2.  Ryan Mulligan gave an outstanding evaluation of a speaker.  The Master Evaluator, after Ryan’s evaluation, noted that Ryan had been in the club only one year.

3.  The theme of the meeting was Training Camp.

4.  John Bernstein, talking about cookies, said that he liked them with “deep relish.”

5.  Someone mentioned the Seven Dwarfs.

6.  Pam Shinkle mentioned that a speaker at another meeting (who was short and bald) “gave up hair and two inches on her.”  Pam often jokes about her height.

7.  A speaker mentioned a Fairy Godmother granting her a wish.


If you get out of line…I’m going to smack you.  (puckering up and delivering a loud kiss in the air)
(A strong opener because it immediately followed the introduction which set up the observational line.  The alternate word meaning (smack) made the joke work.  The physical delivery of the kiss magnified the humor.)

(Ryan Mulligan shared some Observational Humor.)
I’d like to point out that Ryan has been with the club for only one year.
(This line came to me in the moment and surprised me with a very big laugh.)

And now it’s time to answer some of your questions:  (a series of jokes in the Reverse Question format)

A:  The difference between Training Camp and Toastmasters.
Q:  What are Performance Enhancing Drugs?
       They don’t use them at Training Camp.

(I love the topper which makes an unexpected switch.)

A:  A place where you learn more than Training Camp.
Q:  What is Band Camp?
(A line from an old comedy movie.)

A:  With deep relish.
Q:  Most people like their cookies with milk.  How does John Bernstein like them?
(Playing with double word meaning:  Deep relish meaning both “a type of food” and “with passion.”)

A:  The Seven Dwarfs.
Q:  Name a group of men who have less hair and two inches on Pam.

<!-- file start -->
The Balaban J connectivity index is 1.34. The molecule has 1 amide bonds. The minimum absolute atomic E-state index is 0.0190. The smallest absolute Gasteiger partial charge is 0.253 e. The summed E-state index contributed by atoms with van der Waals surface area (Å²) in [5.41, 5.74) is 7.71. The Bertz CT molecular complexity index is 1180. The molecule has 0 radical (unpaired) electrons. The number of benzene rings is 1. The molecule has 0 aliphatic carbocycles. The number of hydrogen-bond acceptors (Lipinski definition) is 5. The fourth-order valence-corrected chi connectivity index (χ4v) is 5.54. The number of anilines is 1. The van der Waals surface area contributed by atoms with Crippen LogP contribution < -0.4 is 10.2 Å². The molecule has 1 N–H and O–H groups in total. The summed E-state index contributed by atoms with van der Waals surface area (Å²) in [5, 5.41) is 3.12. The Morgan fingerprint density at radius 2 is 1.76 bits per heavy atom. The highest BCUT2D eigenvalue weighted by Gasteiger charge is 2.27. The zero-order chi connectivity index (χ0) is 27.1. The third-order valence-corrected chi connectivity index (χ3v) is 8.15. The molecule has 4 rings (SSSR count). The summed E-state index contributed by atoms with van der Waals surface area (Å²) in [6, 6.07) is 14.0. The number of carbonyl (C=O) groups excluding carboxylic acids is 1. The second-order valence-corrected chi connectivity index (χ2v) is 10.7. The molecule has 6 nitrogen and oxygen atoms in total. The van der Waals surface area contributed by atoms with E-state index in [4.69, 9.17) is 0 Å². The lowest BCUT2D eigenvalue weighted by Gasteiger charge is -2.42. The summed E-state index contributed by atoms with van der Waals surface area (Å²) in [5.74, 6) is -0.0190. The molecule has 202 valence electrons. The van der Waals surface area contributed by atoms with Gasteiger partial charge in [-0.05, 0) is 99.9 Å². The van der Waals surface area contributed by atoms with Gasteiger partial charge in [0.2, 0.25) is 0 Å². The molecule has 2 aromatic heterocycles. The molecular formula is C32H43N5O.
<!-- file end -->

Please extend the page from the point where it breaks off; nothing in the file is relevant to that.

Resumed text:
(Pam often jokes about being short and is frequently the butt of short jokes.  I almost never do “short” jokes.  But in this case it was a callback line that I couldn’t resist.)

A:  I can’t remember.
Q:  Your fairy godmother offered to make you either very funny or to have a great memory.  Which did you choose?
(The laughter came before I delivered the “Which did you choose?” and drowned out the line.  Apparently it was an unnecessary line.)

Humor Contest Results — Geo Foods

Sunday, September 6th, 2009

The Geo-Foods humor contest was popular.  Our readers submitted many entries.  Special thanks to Sol Morrison of Santa Barbara for the contest theme.

New Joke Contests are announced mid-month.

New Cartoon Caption Contests are announced at the start of the month.

Here are the results selected by our panel of ten judges.


Indianimal crackers:  Shaped like zoo creatures driving tiny race cars.

     Tom Nee, Oak Lawn, Illinois, USA


Long Beacheetos:  Cheetos that are salty and have an oily aftertaste.

     Jim Spero, Las Vegas, Nevada, USA


Syrial: Mideast breakfast.

     Marty Bernstein, Oak Park, Illinois, USA

HONORABLE MENTION (in random order)

  – Corpus Crispies:  A flesh-toned cereal that goes snap, crackle, pop!
  – Beef a Las Vegas:  No matter how much you eat, the calories stay in Vegas.
  – Coloradoughnuts:  Beautifully textured pastries whose tops are often powdered.
  – Utaco Salad:  A salad that comes in a basketball shaped bowl and has a JAZZy flavor.
  – Tex-Lax: What you may need after a Texas sized dinner.
  – New Pork, New Pork:  The other white meat, so nice they named it twice.
  – Sauce-alito: Piquant and picturesque.
  – Tenesseefood:  Seafood that you eat after playing tennis.
  – Chile flavored Turkey on Red China, hold the Greece (you’d better be Hungary!):  United Nations cafeteria special of the week.
  – Lancaster oil: A spoonful a day is good for you heart.
  – Peroots: South American carrots, potatoes, and parsnips.
  – Rabbit City, South Dakota: Where to go for Hasenpfeffer.
  – Grand canned yams: Easy way to eat vegetables in Arizona.
  – Lobster Mozambisque: Cream soup in east Africa.
  – Beirut beer:  Lebanese soft drink.

Cartoon Caption Contest — Butterfly

Tuesday, September 1st, 2009

It’s time for our September Cartoon Caption Contest.  We feature the art of professional cartoonist Dan Rosandich.

New Cartoon Caption Contests are announced at the start of the month.

New Joke Contests are announced mid-month.

Here is this month’s cartoon:

Write several captions.  Go for quantity first.  Then go for quality by editing your initial work.  Submit your best lines to by September 15, 2009.

Visit the web site of Dan Rosandich for information on how he can design custom cartoons for your next special project, book, newsletter, brochure, holiday card, T-shirt and more.